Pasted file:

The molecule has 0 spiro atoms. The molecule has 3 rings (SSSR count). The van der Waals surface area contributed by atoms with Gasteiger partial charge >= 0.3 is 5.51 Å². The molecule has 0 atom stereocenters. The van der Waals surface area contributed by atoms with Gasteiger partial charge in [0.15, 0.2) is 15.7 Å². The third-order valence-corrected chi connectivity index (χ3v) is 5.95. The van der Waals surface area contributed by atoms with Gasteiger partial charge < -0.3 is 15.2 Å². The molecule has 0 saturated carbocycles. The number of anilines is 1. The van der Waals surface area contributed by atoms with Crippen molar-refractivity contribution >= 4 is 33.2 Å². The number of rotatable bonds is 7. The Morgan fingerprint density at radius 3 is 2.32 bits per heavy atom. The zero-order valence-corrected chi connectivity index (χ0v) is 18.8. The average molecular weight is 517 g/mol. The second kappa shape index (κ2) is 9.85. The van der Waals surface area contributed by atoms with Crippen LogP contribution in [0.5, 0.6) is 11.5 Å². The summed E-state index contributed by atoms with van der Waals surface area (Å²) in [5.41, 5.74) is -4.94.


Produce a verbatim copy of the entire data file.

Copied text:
The molecule has 0 spiro atoms. The molecule has 3 rings (SSSR count). The van der Waals surface area contributed by atoms with Gasteiger partial charge >= 0.3 is 5.51 Å². The molecule has 0 atom stereocenters. The van der Waals surface area contributed by atoms with Gasteiger partial charge in [0.15, 0.2) is 15.7 Å². The third-order valence-corrected chi connectivity index (χ3v) is 5.95. The van der Waals surface area contributed by atoms with Gasteiger partial charge < -0.3 is 15.2 Å². The molecule has 0 saturated carbocycles. The number of anilines is 1. The van der Waals surface area contributed by atoms with Crippen molar-refractivity contribution >= 4 is 33.2 Å². The number of rotatable bonds is 7. The Morgan fingerprint density at radius 3 is 2.32 bits per heavy atom. The zero-order valence-corrected chi connectivity index (χ0v) is 18.8. The average molecular weight is 517 g/mol. The second kappa shape index (κ2) is 9.85. The van der Waals surface area contributed by atoms with Crippen LogP contribution in [0.5, 0.6) is 11.5 Å². The summed E-state index contributed by atoms with van der Waals surface area (Å²) in [5.41, 5.74) is -4.94.